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DRBC "Swamped" by Over 9,000 Comments (Including Comments from Newtown Township) on Proposed Fracking Ban

DRBC "Swamped" by Over 9,000 Comments (Including Comments from Newtown Township) on Proposed Fracking Ban | Newtown News of Interest |

With public comment closed on a controversial fracking ban proposal for the Delaware River basin, regulators must now tackle an arduous task: combing through nearly 9,000 submissions received over the past four months.


Last fall, when the commission put forth updated proposals that would ban fracking in the basin — a measure long sought by environmentalists — but allow for the disposal of treated wastewater and extraction of river water for fracking operations outside the basin.


The proposed regulations are among the most controversial in years put forth by the DRBC, an interstate regulatory group composed of Pennsylvania, New Jersey, New York, Delaware and the federal government. Introduced last fall, the proposal calls for the banning of hydraulic fracturing — or fracking — in the basin. The process involves injecting highly pressurized fluids underground to crack up rocks and release natural gas deposits.


Among the proponents of a ban are the Newtown Township supervisors, who recently voted 4-1 to submit a comment calling for a ban of all fracking-related activities. But the town is also considering preemptive action, with supervisors saying they may dust off a proposal to amend the township’s joint municipal zoning ordinance, which it shares with Upper Makefield and Wrightstown.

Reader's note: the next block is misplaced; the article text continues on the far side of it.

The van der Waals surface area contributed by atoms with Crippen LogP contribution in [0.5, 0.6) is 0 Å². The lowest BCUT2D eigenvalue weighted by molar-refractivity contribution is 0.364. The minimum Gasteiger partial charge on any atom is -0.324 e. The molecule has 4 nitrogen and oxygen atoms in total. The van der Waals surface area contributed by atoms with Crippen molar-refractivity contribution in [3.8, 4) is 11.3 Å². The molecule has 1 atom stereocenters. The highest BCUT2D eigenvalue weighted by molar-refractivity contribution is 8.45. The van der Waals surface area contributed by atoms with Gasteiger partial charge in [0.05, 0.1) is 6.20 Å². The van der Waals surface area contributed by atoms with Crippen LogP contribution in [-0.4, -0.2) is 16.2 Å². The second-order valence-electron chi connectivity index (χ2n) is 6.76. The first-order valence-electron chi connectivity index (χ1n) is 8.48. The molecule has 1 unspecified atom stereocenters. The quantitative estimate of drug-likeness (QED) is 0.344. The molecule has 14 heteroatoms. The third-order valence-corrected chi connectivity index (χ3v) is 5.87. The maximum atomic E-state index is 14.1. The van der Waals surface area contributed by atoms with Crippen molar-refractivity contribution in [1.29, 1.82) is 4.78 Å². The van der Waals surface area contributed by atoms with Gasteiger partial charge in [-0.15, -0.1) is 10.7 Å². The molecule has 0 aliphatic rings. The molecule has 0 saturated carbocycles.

The amendment would establish “oil and gas drilling, processing and transport” as a new land use, requiring conditional approval for fracking. It would also only allow drilling in Wrightstown’s rural industrial and quarry/agriculture districts, not on any property subject to a conservation easement or open space restrictions.

Newtown Township Supervisor John Mack said board members recently had discussed resuming work on that amendment [read “Newtown Supervisors Discuss Proposed Ordinance to Allow Fracking”], though it has not yet been placed on any planning commission meeting agenda.

The proposed amendment came under review at a January 2017 community meeting, where attorney Jordan Yeager, of Doylestown Township’s Curtin & Heefner law fim, discussed its pros and cons as a way to regulate gas and oil drilling at the municipal level.

Yeager noted in a letter to the Riverkeepers that officials in the jointure municipalities should not approve the amendment without first revising it, saying a lack of scientific due diligence could render the municipalities vulnerable to legal challenges under the state’s environmental laws.

Amendments to the joint zoning ordinance cannot go into effect until all three municipalities approve them.

Wrightstown supervisors have considered the fracking jointure amendment on and off for the past two years, said Chester Pogonowski, the board’s chairman. Right now, he said, there is no consensus and there is no scheduled discussion.

The amendment has not yet been in front of Upper Makefield’s board of supervisors, said Chairman Tom Cino. Some environmental groups have been critical of the proposal, saying it could signal to drillers that the township is open for business.

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Newtown News of Interest
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